Changes to the UK Immigration Rules – Advice for Employers

On 1 January 2021, the existing working rights of EU citizens entering the UK will end. A modified version of the current ‘Points Based System’ that is now in place exclusively for non-EU workers will extend next year to anyone who is not British and Irish. Certain EU and non-EU nationals covered under the existing provisions will also be exempt.

Within this article we address the proposed changes and what steps employers should take to minimise business disruption.

The ‘new’ Points-based system

The number of sponsored workers generally entering the UK is now capped annually at 20,700 (a significant number of UK visa holders already in the UK are exempt from this limit). The overall cap will be suspended in 2021.

As of 1 January 2021, with the exception of intra-company transfers, employers will be able to recruit EU and non-EU workers alike in lower skilled roles. A skilled role will encompass positions that are deemed to be at the equivalent of A-level qualifications and above, rather than at degree level or above. This will not preclude a graduate from undertaking a role that is less skilled.

This adjustment will bring about a corresponding drop to the minimum salary requirements. The general threshold currently in place is £30,000, but this will fall to a level between £20,480 and £25,600 depending on the role, the sector and the ‘going rate’ for a particular role (these rates are calculated by Annual Surveys of Hours and Earnings or the appropriate national public sector pay scales). As under the existing system, the going rates for individual occupations can be pro-rated depending on the individual’s working pattern provided the total general salary threshold is met.

General exemptions will apply to the new standard thresholds (as they do now) including, for example, to less experienced workers who are at the start of their career. Experienced workers will be exempt from the higher general thresholds where their roles will appear in the Government’s Shortage Occupation List and/or where the role is deemed to be PhD level.

The burden of managing the current resident labour market test requirement – a compulsory step on the part of the employer to advertise its vacancy to assess whether a UK or settled worker can undertake the role before it is offered to a non-EU candidate – will be abolished. Exemptions to this test do exist now, but a wholesale removal of this time-intensive process will hopefully result in speedier recruitment processes.

A change of employer or role will require a new application. Existing sponsored workers will be protected and can continue to extend their stay in the UK.

For most routes, visa applicants will continue their need to demonstrate an English language requirement and that they do not fall foul of the criminality thresholds. Family members will be able to apply for dependant visas.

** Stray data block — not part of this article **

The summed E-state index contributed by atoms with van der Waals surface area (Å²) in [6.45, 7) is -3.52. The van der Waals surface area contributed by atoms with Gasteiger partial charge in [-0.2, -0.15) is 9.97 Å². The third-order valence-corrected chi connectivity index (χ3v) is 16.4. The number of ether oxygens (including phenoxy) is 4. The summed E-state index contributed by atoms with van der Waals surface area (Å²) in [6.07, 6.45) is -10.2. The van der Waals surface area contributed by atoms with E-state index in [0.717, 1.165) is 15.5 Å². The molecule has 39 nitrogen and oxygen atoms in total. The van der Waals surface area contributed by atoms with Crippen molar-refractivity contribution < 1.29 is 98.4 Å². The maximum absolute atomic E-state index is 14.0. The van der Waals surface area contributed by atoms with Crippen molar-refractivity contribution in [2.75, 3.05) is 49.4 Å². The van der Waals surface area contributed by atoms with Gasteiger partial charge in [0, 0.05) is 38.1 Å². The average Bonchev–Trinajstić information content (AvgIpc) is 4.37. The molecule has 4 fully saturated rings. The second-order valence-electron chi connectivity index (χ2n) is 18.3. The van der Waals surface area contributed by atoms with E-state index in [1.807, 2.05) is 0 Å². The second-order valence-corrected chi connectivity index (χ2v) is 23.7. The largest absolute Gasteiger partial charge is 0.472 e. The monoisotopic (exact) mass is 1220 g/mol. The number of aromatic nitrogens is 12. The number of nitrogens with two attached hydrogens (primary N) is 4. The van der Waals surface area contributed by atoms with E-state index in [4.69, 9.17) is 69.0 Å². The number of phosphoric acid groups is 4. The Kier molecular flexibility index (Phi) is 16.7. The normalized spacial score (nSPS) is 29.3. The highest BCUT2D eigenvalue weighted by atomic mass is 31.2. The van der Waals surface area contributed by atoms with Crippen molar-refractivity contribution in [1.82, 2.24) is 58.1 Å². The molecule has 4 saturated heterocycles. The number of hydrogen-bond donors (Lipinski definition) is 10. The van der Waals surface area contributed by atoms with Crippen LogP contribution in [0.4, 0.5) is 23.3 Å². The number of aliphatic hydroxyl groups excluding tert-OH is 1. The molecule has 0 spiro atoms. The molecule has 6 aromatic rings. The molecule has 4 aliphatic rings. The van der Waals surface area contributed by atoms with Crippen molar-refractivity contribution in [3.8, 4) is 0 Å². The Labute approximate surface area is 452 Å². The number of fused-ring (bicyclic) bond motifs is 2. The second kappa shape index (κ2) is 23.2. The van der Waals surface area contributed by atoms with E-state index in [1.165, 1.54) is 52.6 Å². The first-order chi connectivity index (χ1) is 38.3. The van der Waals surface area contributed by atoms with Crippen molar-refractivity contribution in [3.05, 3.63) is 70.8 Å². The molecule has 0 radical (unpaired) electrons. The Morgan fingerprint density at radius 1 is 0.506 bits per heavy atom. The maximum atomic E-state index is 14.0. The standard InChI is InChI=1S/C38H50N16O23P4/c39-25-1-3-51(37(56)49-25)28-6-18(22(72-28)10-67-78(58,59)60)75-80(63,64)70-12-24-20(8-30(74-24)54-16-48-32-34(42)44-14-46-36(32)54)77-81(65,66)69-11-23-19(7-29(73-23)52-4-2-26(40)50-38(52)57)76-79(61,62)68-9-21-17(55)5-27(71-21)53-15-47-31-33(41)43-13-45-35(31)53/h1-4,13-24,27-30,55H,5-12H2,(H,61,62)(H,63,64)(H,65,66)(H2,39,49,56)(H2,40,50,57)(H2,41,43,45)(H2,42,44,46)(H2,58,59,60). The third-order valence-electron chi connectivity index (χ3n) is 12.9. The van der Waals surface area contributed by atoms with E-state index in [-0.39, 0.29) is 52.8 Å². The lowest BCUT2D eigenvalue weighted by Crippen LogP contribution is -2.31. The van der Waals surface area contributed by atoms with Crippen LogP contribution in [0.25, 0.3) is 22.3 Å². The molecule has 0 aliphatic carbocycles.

Other routes

A number of other immigration routes will be introduced which include:

  • A Highly skilled worker route;
  • A Health and Care Visa;
  • A new Global Talent Scheme;
  • A new non-extendable 2-year (for undergraduate or master’s) or 3-year (for PhD students) Graduate Route; and
  • British Nationals (Overseas) citizens, resident in Hong Kong, including their immediate family members, will be permitted to live and work in the UK providing a pathway to citizenship.

The following schemes already in existence, will continue after 1 January 2021:

  • The one-time non-extendable Youth Mobility Scheme will continue for a defined list of nationals aged between 18 and 30 who seek cultural exchange and work opportunities in the UK
  • The Government Authorised Exchange route which provides temporary work opportunities, cultural exchange and international collaboration.
  • Sector routes to accommodate elite sportspeople, faith-based roles, charity workers, and international students will continue. The existing provisions covering seasonal workers for agriculture, overseas domestic workers and those with UK ancestry will remain in place.

The UK will continue to rely on its visa provisions that are in place for non-EU visitors. From January 2021, EU citizens be permitted entry to the UK at the border for up to six months without having to obtain a visa beforehand, but they will not be allowed to undertake employment during this time


To benefit from the changes coming into effect from 1st January 2021, we recommend employers take the following steps:

  • Complete a staff audit to identify and, where possible, forecast any skills gaps and/or people requirements. 
  • Employers wishing to sponsor EU workers entering the UK after 1 January 2021 should apply for a sponsor licence now in readiness for the new system, including the prospect of graduate recruitment a year from now.
  • Existing sponsors and/or new sponsors should ensure any European (plus any non-EU) sites that employ EU workers are registered with the Home Office to enable their transfer to a UK branch in line with the existing provisions.
  • Employers who are employing EU workers before 31 December 2020 should encourage those individuals to register with the EU Settlement Scheme for pre-settled status (if they have resided in the UK for less than 5 years) for settled status (if they have resided for 5 years or more). There is no application fee and the deadline for applications is 30 June 2021.

We hope that this article has proved useful – if you have any questions please contact our employment department at or on 02920 345511.